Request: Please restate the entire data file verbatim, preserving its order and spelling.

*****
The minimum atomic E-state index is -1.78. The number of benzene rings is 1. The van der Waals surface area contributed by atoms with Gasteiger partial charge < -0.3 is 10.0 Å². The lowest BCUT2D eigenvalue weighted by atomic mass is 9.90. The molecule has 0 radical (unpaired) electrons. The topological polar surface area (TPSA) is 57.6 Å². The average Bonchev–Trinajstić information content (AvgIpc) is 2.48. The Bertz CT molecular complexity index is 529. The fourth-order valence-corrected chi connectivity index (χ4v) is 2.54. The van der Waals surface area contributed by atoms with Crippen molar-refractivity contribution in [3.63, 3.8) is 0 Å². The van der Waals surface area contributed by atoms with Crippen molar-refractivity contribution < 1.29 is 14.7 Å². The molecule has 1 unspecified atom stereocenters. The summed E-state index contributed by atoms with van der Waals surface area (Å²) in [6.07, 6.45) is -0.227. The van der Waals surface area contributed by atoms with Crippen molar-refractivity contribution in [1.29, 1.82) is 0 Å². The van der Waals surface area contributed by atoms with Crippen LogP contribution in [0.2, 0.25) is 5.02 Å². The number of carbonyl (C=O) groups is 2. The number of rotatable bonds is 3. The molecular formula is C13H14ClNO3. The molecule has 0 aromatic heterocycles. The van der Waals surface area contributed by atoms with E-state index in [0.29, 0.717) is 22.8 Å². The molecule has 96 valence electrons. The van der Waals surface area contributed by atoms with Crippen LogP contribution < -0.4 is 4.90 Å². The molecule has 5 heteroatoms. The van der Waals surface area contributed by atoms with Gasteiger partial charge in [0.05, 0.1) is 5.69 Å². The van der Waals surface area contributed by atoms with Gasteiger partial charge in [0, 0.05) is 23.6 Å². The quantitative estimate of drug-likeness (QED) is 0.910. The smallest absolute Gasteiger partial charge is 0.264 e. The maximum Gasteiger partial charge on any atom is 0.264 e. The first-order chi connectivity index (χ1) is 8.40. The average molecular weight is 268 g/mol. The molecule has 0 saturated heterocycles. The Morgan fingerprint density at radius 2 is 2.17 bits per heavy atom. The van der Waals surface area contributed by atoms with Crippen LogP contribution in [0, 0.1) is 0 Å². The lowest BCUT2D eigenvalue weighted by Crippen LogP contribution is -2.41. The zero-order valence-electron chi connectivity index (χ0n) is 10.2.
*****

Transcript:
The minimum atomic E-state index is -1.78. The number of benzene rings is 1. The van der Waals surface area contributed by atoms with Gasteiger partial charge < -0.3 is 10.0 Å². The lowest BCUT2D eigenvalue weighted by atomic mass is 9.90. The molecule has 0 radical (unpaired) electrons. The topological polar surface area (TPSA) is 57.6 Å². The average Bonchev–Trinajstić information content (AvgIpc) is 2.48. The Bertz CT molecular complexity index is 529. The fourth-order valence-corrected chi connectivity index (χ4v) is 2.54. The van der Waals surface area contributed by atoms with Crippen molar-refractivity contribution in [3.63, 3.8) is 0 Å². The van der Waals surface area contributed by atoms with Crippen molar-refractivity contribution < 1.29 is 14.7 Å². The molecule has 1 unspecified atom stereocenters. The summed E-state index contributed by atoms with van der Waals surface area (Å²) in [6.07, 6.45) is -0.227. The van der Waals surface area contributed by atoms with Crippen molar-refractivity contribution in [1.29, 1.82) is 0 Å². The van der Waals surface area contributed by atoms with Crippen LogP contribution in [0.2, 0.25) is 5.02 Å². The number of carbonyl (C=O) groups is 2. The number of rotatable bonds is 3. The molecular formula is C13H14ClNO3. The molecule has 0 aromatic heterocycles. The van der Waals surface area contributed by atoms with E-state index in [0.29, 0.717) is 22.8 Å². The molecule has 96 valence electrons. The van der Waals surface area contributed by atoms with Crippen LogP contribution < -0.4 is 4.90 Å². The molecule has 5 heteroatoms. The van der Waals surface area contributed by atoms with Gasteiger partial charge in [0.05, 0.1) is 5.69 Å². The van der Waals surface area contributed by atoms with Gasteiger partial charge in [0, 0.05) is 23.6 Å². The quantitative estimate of drug-likeness (QED) is 0.910. The smallest absolute Gasteiger partial charge is 0.264 e. The maximum Gasteiger partial charge on any atom is 0.264 e. The first-order chi connectivity index (χ1) is 8.40. The average molecular weight is 268 g/mol. The molecule has 0 saturated heterocycles. The Morgan fingerprint density at radius 2 is 2.17 bits per heavy atom. The van der Waals surface area contributed by atoms with Crippen LogP contribution in [0, 0.1) is 0 Å². The lowest BCUT2D eigenvalue weighted by Crippen LogP contribution is -2.41. The zero-order valence-electron chi connectivity index (χ0n) is 10.2.